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A. Gibbs, Z. Yang, H. Xiao and R. Pelton. New information on the role of cofactor in PEO-type retention aid systems. In The Fundametals of Papermaking Materials, Trans. of the XIth Fund. Res. Symp. Cambridge, 1997, (C.F. Baker, ed.), pp 1135–1160, FRC, Manchester, 2018.

Abstract

The flocculation of three colloidal dispersions (precipitated calcium carbonate (PCC), T’02 and a calcined clay) using a combination of polymeric flocculants and cofactors was investigated . The flocculants used were PEO (MW = 9×10′), CPAM (a cationic copolymer of acrylamide) and POLYPAM-CO-PEG (a non-ionic comb copolymer (MW = 5×100 consisting of a polyacrylamide backbone with – I mole % pendent PEG chains). The cofactors were based on polyvinyl phenol-co-sodium acrylate) and polyvinyl phenol-co-sodium styrene sulfonic acid). The amount of flocculation induced was dependent on the components present in each system. Cofactors containing sulfonic acid were more calcium ion
tolerant than the cofactors containing carboxyl groups. These latter cofactors formed a precipitate when exposed to > 0.6 mM Ca”. Maximum flocculation of PCC was obtained by using POLYPAM-CO-PEG with a cofactor containing 23 mole % of sulfonated groups . TiO, was not flocculated when PEO was employed due to the adsorbed layer thickness of this flocculant being approximately equal to half the Debye screening length in 0.001 M NaCl. However, T’02 was flocculated by POLYPAM-CO-PEG and CPAM, the best flocculation being obtained when POLYPAM-CO-PEG was used with either a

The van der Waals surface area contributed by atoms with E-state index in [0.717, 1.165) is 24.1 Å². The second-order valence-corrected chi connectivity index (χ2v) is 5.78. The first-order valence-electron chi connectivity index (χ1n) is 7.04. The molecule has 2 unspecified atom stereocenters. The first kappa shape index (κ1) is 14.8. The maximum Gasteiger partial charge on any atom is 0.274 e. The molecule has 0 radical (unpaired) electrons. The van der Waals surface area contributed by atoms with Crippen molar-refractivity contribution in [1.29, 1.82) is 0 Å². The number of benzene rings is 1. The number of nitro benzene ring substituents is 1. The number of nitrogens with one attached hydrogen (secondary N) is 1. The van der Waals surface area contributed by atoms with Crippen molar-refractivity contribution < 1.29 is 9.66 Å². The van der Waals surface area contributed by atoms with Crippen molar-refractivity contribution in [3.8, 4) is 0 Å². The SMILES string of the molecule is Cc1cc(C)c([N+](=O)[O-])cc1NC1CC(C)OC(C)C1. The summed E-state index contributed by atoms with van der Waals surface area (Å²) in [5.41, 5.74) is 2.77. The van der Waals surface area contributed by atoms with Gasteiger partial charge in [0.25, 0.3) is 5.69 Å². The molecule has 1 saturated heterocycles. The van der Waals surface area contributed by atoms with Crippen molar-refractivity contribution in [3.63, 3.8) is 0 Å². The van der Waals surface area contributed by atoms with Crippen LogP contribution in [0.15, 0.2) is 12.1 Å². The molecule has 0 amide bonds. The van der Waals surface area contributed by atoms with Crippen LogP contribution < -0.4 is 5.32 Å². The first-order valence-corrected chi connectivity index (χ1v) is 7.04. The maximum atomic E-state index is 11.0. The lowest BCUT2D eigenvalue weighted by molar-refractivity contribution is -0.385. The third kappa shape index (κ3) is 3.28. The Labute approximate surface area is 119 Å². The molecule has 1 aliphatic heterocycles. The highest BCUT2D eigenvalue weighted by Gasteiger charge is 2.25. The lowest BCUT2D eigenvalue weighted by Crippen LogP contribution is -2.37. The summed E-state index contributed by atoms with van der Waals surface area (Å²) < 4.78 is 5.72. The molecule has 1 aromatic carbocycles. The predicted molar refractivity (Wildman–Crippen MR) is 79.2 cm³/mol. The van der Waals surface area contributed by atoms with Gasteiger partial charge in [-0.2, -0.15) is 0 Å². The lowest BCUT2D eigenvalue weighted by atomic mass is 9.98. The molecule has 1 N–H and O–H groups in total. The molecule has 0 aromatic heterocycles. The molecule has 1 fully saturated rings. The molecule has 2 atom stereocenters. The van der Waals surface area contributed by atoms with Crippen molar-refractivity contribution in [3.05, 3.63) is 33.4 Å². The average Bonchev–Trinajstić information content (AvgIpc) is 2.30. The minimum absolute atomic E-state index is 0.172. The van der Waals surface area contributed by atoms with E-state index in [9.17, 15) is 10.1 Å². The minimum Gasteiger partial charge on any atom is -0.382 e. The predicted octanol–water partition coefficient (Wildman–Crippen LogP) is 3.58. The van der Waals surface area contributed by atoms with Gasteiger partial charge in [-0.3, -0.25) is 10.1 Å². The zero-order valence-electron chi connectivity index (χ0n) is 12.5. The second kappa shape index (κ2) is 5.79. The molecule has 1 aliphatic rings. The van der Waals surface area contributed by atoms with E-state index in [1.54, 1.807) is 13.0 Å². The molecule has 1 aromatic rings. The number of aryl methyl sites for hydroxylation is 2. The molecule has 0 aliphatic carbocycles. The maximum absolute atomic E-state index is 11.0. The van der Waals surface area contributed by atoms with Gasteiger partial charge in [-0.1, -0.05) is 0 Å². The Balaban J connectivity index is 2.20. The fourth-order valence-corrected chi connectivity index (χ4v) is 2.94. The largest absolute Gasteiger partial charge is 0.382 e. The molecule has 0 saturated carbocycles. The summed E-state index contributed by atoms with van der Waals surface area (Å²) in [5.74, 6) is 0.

cofactor containing 19 mole % sulfonated groups, or a cofactor containing 14 mole % acrylic acid groups . Overall, the easiest colloid to flocculate was the calcined clay ; maximum flocculation being obtained when PEO was combined with a cofactor containing 19 mole % sulfonated groups.

In general, the flocculation was most sensitive to the charge of the cofactors. It is proposed that the hydrophobic character of the vinyl phenol based cofactor is important. Hydrophobic interaction may be a part of the cofactor interaction with PEO and subsequent complex adsorption on surfaces.


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